Good Things
Mia King
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Buy *Good Things* by Mia King online

Good Things
Mia King
Berkley Trade
Paperback
352 pages
February 2007
rated 3 1/2 of 5 possible stars
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I'll admit it: what attracted me to Good Things in the first place was the promise of recipes at the back of the book. I'm a sucker for recipes. Otherwise, this genre of book doesn't particularly appeal to me. Having said that, I found this to be a delightful and engaging novel, despite its completely predictable ending.

Deidre McIntosh is Seattle's lifestyle and cooking maven - a local Martha Stewart. She has a successful television show, a beautiful apartment that she shares with her gay roommate and best friend, William, and a closet full of designer clothes. Deidre has a seemingly perfect, well-ordered world.

In fairly short order, her show gets cancelled, William meets the man of his dreams and moves in with him, Deidre gets evicted from the apartment, and she finds her investments tanking and no savings to help her keep afloat. To add insult to injury, a rival television station begins airing a show similar to Deidre's that features socialite Marla Banks, who openly mocks Deidre on the air and whips the tabloid news into a frenzy.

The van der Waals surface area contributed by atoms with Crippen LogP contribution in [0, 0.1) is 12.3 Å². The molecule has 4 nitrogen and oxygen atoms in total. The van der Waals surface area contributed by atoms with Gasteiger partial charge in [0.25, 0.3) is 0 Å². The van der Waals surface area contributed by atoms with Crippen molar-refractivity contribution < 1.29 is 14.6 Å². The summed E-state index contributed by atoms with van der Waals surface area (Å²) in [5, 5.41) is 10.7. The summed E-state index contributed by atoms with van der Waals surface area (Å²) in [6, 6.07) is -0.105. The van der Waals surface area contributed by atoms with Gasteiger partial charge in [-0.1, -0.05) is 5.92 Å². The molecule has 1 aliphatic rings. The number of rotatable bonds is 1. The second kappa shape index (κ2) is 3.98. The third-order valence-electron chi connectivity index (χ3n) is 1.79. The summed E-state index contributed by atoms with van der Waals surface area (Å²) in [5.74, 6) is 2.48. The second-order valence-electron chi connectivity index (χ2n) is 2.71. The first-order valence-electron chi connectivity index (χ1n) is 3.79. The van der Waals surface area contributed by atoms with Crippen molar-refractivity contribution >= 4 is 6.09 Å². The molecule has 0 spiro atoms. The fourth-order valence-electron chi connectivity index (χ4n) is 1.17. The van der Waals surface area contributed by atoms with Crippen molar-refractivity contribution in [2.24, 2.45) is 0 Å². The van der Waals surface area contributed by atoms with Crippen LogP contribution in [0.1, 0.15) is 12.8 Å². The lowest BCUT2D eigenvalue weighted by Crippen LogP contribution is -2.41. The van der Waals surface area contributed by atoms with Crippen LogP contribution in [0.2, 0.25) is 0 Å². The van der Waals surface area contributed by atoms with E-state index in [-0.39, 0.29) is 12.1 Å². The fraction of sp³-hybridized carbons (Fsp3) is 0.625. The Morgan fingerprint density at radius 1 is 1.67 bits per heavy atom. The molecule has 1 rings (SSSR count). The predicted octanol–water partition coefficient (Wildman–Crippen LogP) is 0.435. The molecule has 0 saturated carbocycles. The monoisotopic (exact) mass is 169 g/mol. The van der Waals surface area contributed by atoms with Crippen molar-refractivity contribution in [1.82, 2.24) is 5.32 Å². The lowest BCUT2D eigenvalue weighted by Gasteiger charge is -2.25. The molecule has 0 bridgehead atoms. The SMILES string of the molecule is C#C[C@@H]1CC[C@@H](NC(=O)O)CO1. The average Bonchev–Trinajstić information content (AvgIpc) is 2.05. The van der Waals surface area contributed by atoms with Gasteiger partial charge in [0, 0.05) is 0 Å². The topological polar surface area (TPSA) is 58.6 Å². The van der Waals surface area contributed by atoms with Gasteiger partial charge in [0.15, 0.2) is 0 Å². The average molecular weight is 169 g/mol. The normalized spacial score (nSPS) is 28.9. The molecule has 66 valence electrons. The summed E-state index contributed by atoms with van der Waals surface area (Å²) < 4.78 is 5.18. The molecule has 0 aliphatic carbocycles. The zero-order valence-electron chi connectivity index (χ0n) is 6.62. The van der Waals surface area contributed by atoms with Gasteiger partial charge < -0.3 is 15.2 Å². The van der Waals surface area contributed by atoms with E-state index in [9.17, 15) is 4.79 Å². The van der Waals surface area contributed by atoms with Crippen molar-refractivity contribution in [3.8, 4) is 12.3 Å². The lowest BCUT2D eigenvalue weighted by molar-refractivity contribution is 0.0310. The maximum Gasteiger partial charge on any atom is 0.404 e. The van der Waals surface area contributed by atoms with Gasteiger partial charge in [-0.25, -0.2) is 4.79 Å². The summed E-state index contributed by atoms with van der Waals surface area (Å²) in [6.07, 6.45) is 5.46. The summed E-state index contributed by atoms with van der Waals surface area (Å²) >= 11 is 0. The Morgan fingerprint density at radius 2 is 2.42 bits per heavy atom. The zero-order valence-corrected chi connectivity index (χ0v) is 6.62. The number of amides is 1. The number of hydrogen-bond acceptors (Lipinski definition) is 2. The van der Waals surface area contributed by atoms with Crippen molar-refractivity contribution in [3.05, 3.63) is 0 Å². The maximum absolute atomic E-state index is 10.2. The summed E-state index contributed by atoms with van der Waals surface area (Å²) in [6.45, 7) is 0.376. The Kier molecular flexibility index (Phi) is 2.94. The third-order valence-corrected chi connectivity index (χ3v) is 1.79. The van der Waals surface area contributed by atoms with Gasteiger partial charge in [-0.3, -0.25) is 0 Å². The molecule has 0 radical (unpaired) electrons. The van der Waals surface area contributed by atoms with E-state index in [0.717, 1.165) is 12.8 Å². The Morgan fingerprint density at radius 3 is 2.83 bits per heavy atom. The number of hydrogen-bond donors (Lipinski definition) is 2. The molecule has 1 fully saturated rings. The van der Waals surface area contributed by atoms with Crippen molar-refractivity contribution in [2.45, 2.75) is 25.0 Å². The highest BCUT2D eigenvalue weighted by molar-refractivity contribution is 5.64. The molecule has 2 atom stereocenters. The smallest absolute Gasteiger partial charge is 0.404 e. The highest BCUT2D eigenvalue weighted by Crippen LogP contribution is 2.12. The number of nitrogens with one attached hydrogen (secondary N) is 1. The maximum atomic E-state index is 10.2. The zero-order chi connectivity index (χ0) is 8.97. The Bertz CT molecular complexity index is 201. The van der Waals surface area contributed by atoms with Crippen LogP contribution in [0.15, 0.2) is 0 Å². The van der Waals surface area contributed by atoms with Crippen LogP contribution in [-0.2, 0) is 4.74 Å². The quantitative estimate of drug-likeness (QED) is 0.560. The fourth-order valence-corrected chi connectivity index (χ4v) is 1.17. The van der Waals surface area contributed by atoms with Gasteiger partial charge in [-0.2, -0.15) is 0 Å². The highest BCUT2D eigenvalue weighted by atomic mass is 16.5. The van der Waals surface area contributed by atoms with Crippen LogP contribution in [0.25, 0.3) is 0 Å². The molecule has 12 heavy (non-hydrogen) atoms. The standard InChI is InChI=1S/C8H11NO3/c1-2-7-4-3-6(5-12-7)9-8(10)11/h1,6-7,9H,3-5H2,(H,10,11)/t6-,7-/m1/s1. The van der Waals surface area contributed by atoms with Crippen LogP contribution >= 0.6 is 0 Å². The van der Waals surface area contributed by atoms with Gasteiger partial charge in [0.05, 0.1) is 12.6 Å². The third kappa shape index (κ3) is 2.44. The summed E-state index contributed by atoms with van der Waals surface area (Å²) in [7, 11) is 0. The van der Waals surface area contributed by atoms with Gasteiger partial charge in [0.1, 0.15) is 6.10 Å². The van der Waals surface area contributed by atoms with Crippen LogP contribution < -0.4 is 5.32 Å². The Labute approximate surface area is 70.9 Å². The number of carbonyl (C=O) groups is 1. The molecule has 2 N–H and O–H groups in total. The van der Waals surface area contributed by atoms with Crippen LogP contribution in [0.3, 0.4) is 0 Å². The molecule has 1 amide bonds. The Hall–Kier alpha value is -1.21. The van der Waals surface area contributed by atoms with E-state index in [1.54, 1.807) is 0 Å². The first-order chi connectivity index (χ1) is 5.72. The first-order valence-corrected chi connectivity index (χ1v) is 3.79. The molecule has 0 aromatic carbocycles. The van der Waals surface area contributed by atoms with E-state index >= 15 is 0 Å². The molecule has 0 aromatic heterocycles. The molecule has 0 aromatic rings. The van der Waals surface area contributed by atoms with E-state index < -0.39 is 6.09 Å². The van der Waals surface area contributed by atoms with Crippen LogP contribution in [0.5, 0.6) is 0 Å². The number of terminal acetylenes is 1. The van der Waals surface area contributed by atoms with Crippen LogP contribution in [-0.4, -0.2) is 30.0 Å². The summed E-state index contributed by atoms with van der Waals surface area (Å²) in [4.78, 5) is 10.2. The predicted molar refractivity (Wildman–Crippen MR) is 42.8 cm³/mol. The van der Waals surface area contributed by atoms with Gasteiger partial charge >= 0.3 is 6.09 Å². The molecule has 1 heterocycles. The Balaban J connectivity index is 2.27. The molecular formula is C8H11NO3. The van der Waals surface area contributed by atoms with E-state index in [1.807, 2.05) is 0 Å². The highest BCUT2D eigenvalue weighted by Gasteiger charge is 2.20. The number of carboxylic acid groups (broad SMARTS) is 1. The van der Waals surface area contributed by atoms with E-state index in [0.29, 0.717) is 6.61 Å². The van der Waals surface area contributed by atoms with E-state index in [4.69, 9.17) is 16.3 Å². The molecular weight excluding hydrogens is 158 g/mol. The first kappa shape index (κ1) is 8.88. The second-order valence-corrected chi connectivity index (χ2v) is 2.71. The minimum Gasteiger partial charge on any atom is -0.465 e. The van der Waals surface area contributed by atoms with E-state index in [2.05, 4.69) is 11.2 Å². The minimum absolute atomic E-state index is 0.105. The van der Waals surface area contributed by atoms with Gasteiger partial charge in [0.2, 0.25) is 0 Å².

A timely encounter with a rich, handsome stranger, Kevin Johnson, results in Deidre getting an offer she can't refuse - unlimited access to Kevin's home in remote Jacob's Point. Almost immediately upon her arrival, she regrets it, but something compels her to stay, and her experiences in Jacob's Point help her to realize that she can have good things in her life once more.

Good Things contains thirteen recipes that are mentioned in the story, including corn fritters, salad, meatloaf, scones, cookies, and Deidre's tea blend.

Even though chick lit is not my thing, I found this to be a pretty smart and sassy novel. Deidre is a strong, self-sufficient character who is able to maintain a fairly optimistic outlook despite all the bad things that happen to her. She is likeable and human, and even though the happy ending is predictable, readers would be disappointed with anything less.



Originally published on Curled Up With A Good Book at www.curledup.com. Karyn Johnson, 2007

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